about the Olympic games is that it's going to bring
regeneration to London and to the rest of Britain.
Regeneration is when preexisting community remains
in an area.
And you bring in more schools, you bring better hospitals,
you bring in better public services.
And you generally make life smiley.
It's not--
as what's happening in the London borough of Newham, and
lots of parts of Hackney and parts of East London which are
most affected--
directly affected by the games, where people are being
taken from their neighborhood and then being told to leave
that community, so that you can then build new
condominiums, built a smacking new shopping center and bring
in a completely different economic class to
up the area a bit.
But what happens to all those families?
They get sent as far as places like Stoke, or they get sent
to Essex, or they get sent elsewhere.
But they're--
just basically means that they're no
longer Newham's problem.
And they're no longer the problem or the issue.

JOE ALEXANDER: We're very close to the Olympics.
We've been pretty much in the building site when it was
being constructed.
And some people have been complaining of dust-related
illnesses and stuff like that.
Of course the council ignored that.
DOLORES JOHN-PHILLIP: We've put up with all the noise, all
the dirt, all the grime.
And nobody has ever said to us, hey, you can have
subsidized tickets, or it would be nice for you to come
and visit, seeing as it's right on your doorstep.
Absolutely nothing, no mention of us.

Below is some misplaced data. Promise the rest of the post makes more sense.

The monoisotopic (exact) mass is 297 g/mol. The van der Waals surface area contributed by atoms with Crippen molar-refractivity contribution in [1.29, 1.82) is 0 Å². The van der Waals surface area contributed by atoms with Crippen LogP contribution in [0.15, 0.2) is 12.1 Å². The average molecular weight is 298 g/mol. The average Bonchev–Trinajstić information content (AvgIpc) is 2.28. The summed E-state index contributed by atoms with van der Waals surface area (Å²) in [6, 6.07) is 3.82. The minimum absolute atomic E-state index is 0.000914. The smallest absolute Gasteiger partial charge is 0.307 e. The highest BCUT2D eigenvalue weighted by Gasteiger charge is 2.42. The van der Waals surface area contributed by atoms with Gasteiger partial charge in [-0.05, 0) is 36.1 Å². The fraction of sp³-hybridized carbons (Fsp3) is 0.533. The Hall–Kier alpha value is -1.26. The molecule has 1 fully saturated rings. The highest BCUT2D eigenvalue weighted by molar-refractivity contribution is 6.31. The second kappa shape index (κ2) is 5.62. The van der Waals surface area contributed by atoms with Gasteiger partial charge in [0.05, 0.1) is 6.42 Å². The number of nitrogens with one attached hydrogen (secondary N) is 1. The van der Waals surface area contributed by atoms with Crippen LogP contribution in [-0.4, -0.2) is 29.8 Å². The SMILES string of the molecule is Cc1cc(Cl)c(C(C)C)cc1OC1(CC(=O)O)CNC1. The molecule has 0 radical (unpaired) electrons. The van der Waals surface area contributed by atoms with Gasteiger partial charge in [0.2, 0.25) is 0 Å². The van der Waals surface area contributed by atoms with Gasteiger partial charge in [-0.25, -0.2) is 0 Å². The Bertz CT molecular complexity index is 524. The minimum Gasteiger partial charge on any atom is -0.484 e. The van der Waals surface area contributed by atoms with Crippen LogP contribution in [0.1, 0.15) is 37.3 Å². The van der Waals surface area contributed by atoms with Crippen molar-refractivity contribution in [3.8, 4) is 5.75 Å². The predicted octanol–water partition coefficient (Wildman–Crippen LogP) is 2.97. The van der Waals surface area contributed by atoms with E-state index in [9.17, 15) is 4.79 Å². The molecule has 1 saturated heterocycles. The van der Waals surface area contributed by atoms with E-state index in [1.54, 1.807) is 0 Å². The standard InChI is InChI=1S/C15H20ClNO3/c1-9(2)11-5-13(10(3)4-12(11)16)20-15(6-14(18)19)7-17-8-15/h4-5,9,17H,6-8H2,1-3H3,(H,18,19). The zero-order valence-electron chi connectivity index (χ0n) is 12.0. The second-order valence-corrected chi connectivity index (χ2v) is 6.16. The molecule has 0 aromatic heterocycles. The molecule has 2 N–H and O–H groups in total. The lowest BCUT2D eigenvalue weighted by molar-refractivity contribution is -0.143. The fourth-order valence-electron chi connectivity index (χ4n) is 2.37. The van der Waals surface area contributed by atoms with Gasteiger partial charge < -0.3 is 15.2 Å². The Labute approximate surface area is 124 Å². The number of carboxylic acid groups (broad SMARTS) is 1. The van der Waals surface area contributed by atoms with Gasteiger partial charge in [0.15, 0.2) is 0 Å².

It's almost like we just don't exist.
And it's sad, really, because it's right on your doorstep,
and you should be able to enjoy it and be part of it,
but we're not.
JOE ALEXANDER: We're up in Denison Point--
I think it's floor 17 or 18--
and the council have leased the top five
floors to the BBC.
Initially they said that the blocks had asbestos in, so
they're not fit for purpose.
It's not safe.
But it's safe enough to build media suites.
Community's been dispersed, you know?
And this is why they did it.
They wanted the BBC, wanted to have these lovely views and
sing praise to the Olympics.
Which is probably not a bad thing except when you have to
factor in that just down here you see all these houses and
all these people are going to be kicked out of their homes.
And many of them have lived there for 40 plus years.
This community's nearly half a century old.
Lately gentrification--
especially when it comes to regeneration--
is about wholesale land grab.
About moving communities away from where their homes and
where they're used to, and effectively just dismantling.
It's like social cleansing.

I think what the Olympics does is it speeds the process up.
I think it was already happening, but the Olympics
has given it an extra boost.
And it's helped it to kind of like a move lot quicker.
DOLORES JOHN-PHILLIP: Because it's like now, oh, because of
the Olympics we're regenerating, you know, we're
doing up East London.
Always been a very poor borough, and so forth, and
they're throwing money into it as if to say, oh look what
we're doing for you.
No, they're not doing it for us, the people like me.
It's not for us, because they don't want us here.